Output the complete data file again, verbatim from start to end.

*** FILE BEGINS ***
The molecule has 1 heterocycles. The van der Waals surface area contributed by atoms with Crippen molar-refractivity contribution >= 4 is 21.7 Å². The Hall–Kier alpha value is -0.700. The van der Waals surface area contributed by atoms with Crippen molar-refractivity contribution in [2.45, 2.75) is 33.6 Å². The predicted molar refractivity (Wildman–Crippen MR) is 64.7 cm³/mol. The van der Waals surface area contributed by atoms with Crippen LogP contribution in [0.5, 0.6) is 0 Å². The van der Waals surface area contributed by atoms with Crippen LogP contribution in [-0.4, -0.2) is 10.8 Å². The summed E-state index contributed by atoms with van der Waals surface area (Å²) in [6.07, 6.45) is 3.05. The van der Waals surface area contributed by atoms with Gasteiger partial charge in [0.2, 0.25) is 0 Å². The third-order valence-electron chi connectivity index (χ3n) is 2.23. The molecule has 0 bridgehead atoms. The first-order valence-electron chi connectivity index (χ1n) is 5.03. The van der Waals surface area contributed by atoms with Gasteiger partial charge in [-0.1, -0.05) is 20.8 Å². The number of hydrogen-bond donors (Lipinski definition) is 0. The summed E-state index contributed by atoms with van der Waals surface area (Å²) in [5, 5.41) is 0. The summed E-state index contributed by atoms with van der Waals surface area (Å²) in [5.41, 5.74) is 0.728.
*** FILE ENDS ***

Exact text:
The molecule has 1 heterocycles. The van der Waals surface area contributed by atoms with Crippen molar-refractivity contribution >= 4 is 21.7 Å². The Hall–Kier alpha value is -0.700. The van der Waals surface area contributed by atoms with Crippen molar-refractivity contribution in [2.45, 2.75) is 33.6 Å². The predicted molar refractivity (Wildman–Crippen MR) is 64.7 cm³/mol. The van der Waals surface area contributed by atoms with Crippen LogP contribution in [0.5, 0.6) is 0 Å². The van der Waals surface area contributed by atoms with Crippen LogP contribution in [-0.4, -0.2) is 10.8 Å². The summed E-state index contributed by atoms with van der Waals surface area (Å²) in [6.07, 6.45) is 3.05. The van der Waals surface area contributed by atoms with Gasteiger partial charge in [0.2, 0.25) is 0 Å². The third-order valence-electron chi connectivity index (χ3n) is 2.23. The molecule has 0 bridgehead atoms. The first-order valence-electron chi connectivity index (χ1n) is 5.03. The van der Waals surface area contributed by atoms with Gasteiger partial charge in [-0.1, -0.05) is 20.8 Å². The number of hydrogen-bond donors (Lipinski definition) is 0. The summed E-state index contributed by atoms with van der Waals surface area (Å²) in [5, 5.41) is 0. The summed E-state index contributed by atoms with van der Waals surface area (Å²) in [5.41, 5.74) is 0.728.